The United States also provides fatality rates by State. Selected U.S. states, primarily eastern ones, have fatality rates similar to European countries as tabularized next.
|International/Interstate||Killed per 1 billion veh·km|
|Country / US State||All roads||Motorways|
|US: New York||5.67||2.23|
|US: New Jersey||4.72||2.79|
|US: New Hampshire||6.07||3.00|
|US: North Dakota||7.88||3.50|
|US: Rhode Island||4.94||3.50|
|US: North Carolina||7.99||3.83|
|US: South Carolina||10.22||3.88|
The Federal government does not regularly measure or estimate travel speeds. One study reported in a transportation engineering journal offered historical perspective on the increase in travel speeds over a decade, as shown below.
|(for light vehicles)||1982||1987||1992|
|Average speed||112.3 km/h (70 mph)||117.2 km/h (73 mph)||120.4 km/h (75 mph)|
|85th percentile speed||139.2 km/h (86 mph)||145.1 km/h (90 mph)||148.2 km/h (92 mph)|
|Percentage exceeding 130 km/h||25.0%||31.3%||35.9%|
The Federal Environmental Office reported that, on an free-flowing section in 1992, the recorded average speed was 132 km/h (82 mph) with 51% of drivers exceeding the recommended speed.
In 2006, speeds were recorded using automated detection loops in the State of Brandenburg at two points: on a 6-lane section of A9 near Niemegk with a 130 km/h (81 mph) advisory speed limit; and on a 4-lane section of A10 bypassing Berlin near Groß Kreutz with a 120 km/h (75 mph) mandatory limit. The results are shown below:
|Average speed||Autobahn cross-section|
|Speed regulation||130 km/h advisory||120 km/h mandatory|
|Vehicle class||A9 (6 lanes)||A10 (4 lanes)|
|Automobiles||141.8 km/h (88 mph)||116.5 km/h (72 mph)|
|Trucks||88.2 km/h (55 mph)||88.0 km/h (55 mph)|
|Buses||97.7 km/h (61 mph)||94.4 km/h (59 mph)|
|All vehicles||131.9 km/h (82 mph)||110.1 km/h (68 mph)|
At peak times on the "free-flowing" section of A9, over 60% of road users exceeded the recommended 130 km/h (81 mph) maximum speed, more than 30% of motorists exceeded 150 km/h (93 mph), and more than 15% exceeded 170 km/h (106 mph)—in other words the so-called "85th percentile speed" was in excess of 170 km/h.
Responding to the 1973 oil crisis Germany, like other nations, imposed new or temporary speed restrictions; for example, 100 km/h (62 mph) on autobahns effective November 13, 1973. Automakers projected a 20% plunge in sales, which they attributed in part to the lowered speed limits. The 100 km/h limit championed by Transportation Minister Lauritz Lauritzen lasted 111 days, replaced by a 130 km/h (81 mph) recommended limit. By way of comparison, adjacent nations with unlimited speed autobahns, such as Austria and Switzerland, imposed permanent 130 km/h (81 mph) limits after the crisis.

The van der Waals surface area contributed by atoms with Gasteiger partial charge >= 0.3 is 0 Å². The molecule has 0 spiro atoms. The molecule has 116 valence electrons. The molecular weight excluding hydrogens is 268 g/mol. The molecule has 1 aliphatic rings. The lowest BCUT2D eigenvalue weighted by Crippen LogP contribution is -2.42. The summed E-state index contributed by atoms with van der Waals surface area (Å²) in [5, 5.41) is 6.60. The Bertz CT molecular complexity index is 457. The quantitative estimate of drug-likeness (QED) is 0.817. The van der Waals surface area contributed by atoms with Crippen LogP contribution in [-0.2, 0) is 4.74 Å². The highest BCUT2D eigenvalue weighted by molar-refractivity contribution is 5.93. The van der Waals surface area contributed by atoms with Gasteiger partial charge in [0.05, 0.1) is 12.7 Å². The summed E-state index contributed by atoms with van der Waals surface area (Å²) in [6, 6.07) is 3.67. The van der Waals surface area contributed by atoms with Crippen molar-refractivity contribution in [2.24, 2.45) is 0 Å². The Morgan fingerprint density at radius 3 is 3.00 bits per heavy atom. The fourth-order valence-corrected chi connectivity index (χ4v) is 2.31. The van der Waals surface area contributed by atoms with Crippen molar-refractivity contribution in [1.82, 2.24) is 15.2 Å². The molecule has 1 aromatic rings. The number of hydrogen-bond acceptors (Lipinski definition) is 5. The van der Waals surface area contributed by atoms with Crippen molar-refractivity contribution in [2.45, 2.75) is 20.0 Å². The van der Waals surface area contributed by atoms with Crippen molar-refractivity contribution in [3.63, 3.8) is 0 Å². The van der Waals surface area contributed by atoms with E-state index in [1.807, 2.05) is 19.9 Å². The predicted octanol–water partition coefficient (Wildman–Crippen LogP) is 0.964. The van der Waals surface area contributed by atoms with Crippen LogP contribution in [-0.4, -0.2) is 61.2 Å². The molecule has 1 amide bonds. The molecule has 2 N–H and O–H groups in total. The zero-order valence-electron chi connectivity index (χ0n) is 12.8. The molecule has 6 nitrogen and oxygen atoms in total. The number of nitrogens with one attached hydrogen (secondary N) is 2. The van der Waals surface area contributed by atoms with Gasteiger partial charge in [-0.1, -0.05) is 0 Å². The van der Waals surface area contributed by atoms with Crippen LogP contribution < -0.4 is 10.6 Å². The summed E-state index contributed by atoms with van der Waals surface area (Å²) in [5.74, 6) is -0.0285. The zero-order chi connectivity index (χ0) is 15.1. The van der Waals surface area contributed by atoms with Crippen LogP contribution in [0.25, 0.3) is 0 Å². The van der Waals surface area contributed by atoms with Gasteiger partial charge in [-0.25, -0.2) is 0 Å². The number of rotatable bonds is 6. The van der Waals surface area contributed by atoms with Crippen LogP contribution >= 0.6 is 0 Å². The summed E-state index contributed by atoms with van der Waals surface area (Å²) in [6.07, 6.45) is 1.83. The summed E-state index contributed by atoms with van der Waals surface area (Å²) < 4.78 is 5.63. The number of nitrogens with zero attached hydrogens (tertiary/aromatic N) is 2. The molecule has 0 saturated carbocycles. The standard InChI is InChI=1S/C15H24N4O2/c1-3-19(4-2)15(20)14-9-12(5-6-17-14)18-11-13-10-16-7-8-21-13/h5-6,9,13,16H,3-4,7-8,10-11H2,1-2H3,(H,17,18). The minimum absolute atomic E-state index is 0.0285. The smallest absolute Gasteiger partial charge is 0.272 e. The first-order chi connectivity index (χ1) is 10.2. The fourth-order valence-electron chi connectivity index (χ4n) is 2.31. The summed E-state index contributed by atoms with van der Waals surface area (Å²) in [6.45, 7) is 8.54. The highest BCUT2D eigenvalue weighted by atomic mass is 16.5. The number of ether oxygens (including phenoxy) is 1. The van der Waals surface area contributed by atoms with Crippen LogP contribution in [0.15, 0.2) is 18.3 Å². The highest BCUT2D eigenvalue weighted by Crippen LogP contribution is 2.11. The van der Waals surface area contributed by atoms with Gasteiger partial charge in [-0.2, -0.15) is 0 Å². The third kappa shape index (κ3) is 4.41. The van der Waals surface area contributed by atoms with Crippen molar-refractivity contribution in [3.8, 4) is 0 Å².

Since the mid-1980s, after environmental issues had gained importance and recognition among lawmakers, interest groups and the general public, there has been an ongoing debate on whether or not a general speed limit should be imposed for all autobahns. A car's fuel consumption increases with high speed, and fuel conservation is a key factor in reducing air pollution. Safety issues have been cited as well with regards to speed-related fatalities. Those opposed to a general speed limit maintain that such regulation is unnecessary because only two percent of the traffic in Germany runs on unlimited sections (the heavily used autobahn sections in metro areas do have a speed limit). Additionally, better fuel economy, even at high speeds, has been achieved in most modern cars. Moreover, international accident statistics demonstrate that limited access grade separated roads such as autobahns and motorways have much greater road traffic safety regardless of speed limit, suggesting that high speed alone isn't a deciding factor. The high-speed image projected by German car makers is an important marketing tool. Therefore, Germany's powerful car lobby, including a representative from the Volkswagen company, is vehemently opposed to the authorization of an autobahn speed limit.
In the discussion about such plans during his political term of office, the former Bundeskanzler Gerhard Schröder was against the introduction of a hard speed limit in the autobahn, which he justified by calling Germany an "Autofahrernation" (a nation of drivers) to point out the fact that a speed limit would not be regarded positively by the public. True enough, after various polls, it was made clear that the German public is to a large degree against a hard speed limit on the entire autobahn network.
Over twenty years after the beginning of this debate, there are no concrete plans by the German government concerning such a speed limit. In October 2007, at a party congress held by the Social Democratic Party of Germany, delegates narrowly approved a proposal to introduce a blanket speed limit of 130 km/h (81 mph) on all German autobahns. While this initiative is primarily a part of the SPD's general strategic outline for the future and, according to practices, not necessarily meant to affect immediate government policy, the proposal had stirred up a debate once again; Germany's chancellor Angela Merkel and leading cabinet members have expressed outspoken disapproval of such a measure.
On 1 January 2005, a new system came into effect for mandatory tolls (Mautpflicht) on heavy trucks (those weighing more than 12 t) while using the German autobahn system (LKW-Maut). The German government contracted with a private company, Toll Collect GmbH, to operate the toll collection system, which has involved the use of vehicle-mounted transponders and roadway-mounted sensors installed throughout Germany. The toll is calculated depending on the toll route, as well as based on the pollution class of the vehicle, its weight and the number of axles on the vehicles. Certain vehicles, such as emergency vehicles and buses, are exempt from the toll. An average user is charged €0.15 per kilometre, or about $0.31 per mile (Toll Collect, 2007).
Traffic laws and enforcement